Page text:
My interest is piqued enough to consult it when I run across it in a bookstore or library. I understand that Grayling doesn't include any sources, or even attributions, for the 608 pages of quoted ideas. The librarian in me, and she is the one with the income, trumps my atheist side; so I doubt if I'll buy it.
After 38 years of managing library collections, I'm happy to let others do it for me — may the goddess Minerva bless all libraries and librarians everywhere for taking care of “my” books. But that's just me — by all means, do buy it, preferably from a local bookseller.
Obviously, it is possible to write such a book without involving God — Grayling has done it.
Could it be as strong a guide to living a good life as the Bible is?
Taking “strong” to mean successful, based on the number who follow it, I'd have to say no, of course not, and here's why:
As the Jews are the “people of the book,” atheists are the people of no one book, by definition. We are “a” (from Greek “without” or “no”) - “theists,” without or having no god. Thus there is no deity to center a story on, as the Old Testament editors did in compiling the Hebrew legends and the New Testament's creators did in setting down the originally orally-transmitted story of Jesus. The structures and trappings of religion have no place in atheism.
Grayling himself explains that his book, unlike the Bible, should only be a “resource,” a jumping-off point for figuring out for yourself what constitutes a good life. He says, “But we have to think for ourselves. You must transcend the teaching and the teachers. Don't be a disciple.”
Grayling would include himself with Buddha, Confucius, Plato, Aristotle, Darwin, Marx, Swift, Voltaire, Descartes and hundreds more teachers in The Good Book. They are to be read, pondered, synthesized, and then ultimately left behind in finding one's own way to truth. To this list, I would add the Bible and other religious texts, and a creative and critical thinker such as Grayling might even agree with me.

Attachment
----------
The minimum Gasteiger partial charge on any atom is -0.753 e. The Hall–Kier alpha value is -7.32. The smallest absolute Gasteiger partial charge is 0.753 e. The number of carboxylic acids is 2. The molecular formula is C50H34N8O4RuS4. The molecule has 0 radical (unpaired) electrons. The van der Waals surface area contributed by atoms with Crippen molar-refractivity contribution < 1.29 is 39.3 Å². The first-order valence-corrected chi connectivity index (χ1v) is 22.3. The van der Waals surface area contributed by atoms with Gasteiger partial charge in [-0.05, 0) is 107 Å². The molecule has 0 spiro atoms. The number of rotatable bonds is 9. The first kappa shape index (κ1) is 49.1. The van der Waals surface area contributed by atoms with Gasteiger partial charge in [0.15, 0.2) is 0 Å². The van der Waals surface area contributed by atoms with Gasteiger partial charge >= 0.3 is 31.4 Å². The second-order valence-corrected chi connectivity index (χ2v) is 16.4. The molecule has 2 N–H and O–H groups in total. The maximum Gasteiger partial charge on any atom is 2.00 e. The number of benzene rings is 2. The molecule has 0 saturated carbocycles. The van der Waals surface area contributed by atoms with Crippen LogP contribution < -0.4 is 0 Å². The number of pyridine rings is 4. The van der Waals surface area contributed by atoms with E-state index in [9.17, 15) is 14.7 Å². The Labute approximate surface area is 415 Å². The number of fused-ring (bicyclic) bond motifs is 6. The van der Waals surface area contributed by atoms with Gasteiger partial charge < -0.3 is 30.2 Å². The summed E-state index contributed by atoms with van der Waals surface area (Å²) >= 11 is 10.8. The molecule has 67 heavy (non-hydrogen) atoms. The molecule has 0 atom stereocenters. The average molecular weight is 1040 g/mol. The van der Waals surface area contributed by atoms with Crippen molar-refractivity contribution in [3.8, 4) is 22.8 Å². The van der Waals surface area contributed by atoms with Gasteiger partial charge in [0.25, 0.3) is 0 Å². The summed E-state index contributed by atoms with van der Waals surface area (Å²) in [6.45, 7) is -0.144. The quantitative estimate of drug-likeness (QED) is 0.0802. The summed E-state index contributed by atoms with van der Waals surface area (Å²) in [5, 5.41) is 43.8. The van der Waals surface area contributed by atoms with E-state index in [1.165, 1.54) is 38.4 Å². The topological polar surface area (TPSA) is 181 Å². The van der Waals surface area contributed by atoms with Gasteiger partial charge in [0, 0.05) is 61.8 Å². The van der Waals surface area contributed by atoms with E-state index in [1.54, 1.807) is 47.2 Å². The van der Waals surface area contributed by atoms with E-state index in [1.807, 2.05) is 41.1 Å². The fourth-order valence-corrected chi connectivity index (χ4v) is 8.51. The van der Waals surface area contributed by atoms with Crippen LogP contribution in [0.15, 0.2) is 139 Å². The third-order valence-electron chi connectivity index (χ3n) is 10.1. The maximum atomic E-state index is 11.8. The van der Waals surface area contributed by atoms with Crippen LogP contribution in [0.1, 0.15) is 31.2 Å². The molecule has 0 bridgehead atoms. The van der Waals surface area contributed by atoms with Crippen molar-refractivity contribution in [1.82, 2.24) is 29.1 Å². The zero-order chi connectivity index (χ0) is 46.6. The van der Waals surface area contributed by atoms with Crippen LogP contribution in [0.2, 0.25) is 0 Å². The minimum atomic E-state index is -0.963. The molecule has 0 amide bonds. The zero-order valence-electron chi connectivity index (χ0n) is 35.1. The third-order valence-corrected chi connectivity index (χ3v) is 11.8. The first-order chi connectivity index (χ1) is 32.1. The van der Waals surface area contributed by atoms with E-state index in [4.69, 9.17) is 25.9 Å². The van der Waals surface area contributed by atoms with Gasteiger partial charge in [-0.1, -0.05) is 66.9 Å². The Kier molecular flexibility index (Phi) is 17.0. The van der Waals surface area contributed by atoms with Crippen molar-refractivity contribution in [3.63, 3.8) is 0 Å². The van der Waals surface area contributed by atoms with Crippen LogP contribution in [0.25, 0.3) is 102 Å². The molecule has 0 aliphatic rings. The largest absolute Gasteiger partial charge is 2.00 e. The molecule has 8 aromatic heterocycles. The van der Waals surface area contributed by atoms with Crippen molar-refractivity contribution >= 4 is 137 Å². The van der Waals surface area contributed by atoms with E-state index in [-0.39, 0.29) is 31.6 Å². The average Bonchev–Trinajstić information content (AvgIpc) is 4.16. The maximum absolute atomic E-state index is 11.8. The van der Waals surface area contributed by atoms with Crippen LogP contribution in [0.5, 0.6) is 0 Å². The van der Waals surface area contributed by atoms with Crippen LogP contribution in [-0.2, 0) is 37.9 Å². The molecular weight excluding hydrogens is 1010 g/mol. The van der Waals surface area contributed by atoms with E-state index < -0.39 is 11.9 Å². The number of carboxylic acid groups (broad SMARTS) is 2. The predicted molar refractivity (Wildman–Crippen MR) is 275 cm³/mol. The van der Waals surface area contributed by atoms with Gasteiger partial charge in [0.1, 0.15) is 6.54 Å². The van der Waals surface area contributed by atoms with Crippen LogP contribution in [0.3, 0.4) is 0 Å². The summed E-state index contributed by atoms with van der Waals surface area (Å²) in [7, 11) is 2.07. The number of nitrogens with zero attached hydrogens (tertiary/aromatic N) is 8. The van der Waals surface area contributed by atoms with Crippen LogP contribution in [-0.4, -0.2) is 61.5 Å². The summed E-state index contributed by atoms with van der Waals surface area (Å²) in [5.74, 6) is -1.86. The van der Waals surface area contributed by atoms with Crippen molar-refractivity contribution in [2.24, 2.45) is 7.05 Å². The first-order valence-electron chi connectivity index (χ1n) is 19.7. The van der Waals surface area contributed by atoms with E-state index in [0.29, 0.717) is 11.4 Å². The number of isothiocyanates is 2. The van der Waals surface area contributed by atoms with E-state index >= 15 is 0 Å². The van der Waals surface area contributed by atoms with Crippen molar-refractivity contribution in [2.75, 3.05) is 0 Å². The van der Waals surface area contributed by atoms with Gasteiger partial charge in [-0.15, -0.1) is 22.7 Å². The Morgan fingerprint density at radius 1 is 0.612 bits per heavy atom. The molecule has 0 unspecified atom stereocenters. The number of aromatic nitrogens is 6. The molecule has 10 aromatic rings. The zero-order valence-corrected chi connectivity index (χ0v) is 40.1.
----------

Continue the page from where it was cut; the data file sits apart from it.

The main question raised this week is: “Could “The Good Book: A Secular Bible” be as strong a guide for living a good life as the Bible is?” Predictably, my answer to this question is no. I believe the Bible to be the word of God as written by his prophets and apostles.
Having said that, I’m not going to condemn Grayling’s book as heresy or as something coming from the devil — that is simplistic thinking. I haven’t had a chance to read this book, so I can’t answer specifically about its ability to act as a “guide for living a good life.”
I understand that Grayling crafted the book by using more than a thousand texts from several hundred authors, collections and traditions that represent to Grayling the best in human thinking about human nature. I have to assume that there is much within that book that is good and instructive for living a good life.
To me, the more fundamental question is whether the Bible is the word of God. If so, it should be the guide for our lives. If not, then it is merely a book of history and teachings, as written by men and women centuries ago.
I cannot empirically prove that the Bible is the word of God. But I can suggest how one can find out for himself or herself if it is. In James 1:5 it reads: “If any of you lack wisdom, let him ask of God, that giveth to all men liberally, and upbraideth not; and it shall be given him.” That is, if you ask in prayer with a sincere heart, with real intent, having faith in Christ, God will manifest the truth of the Bible to you by the power of the holy spirit.
If you don’t ask, or believe you did not get an answer to prayer, then for you, Grayling’s book may be an appropriate “guide for living a good life.” If you ask and receive a witness of the spirit, then the answer to the question posed this week should be clear.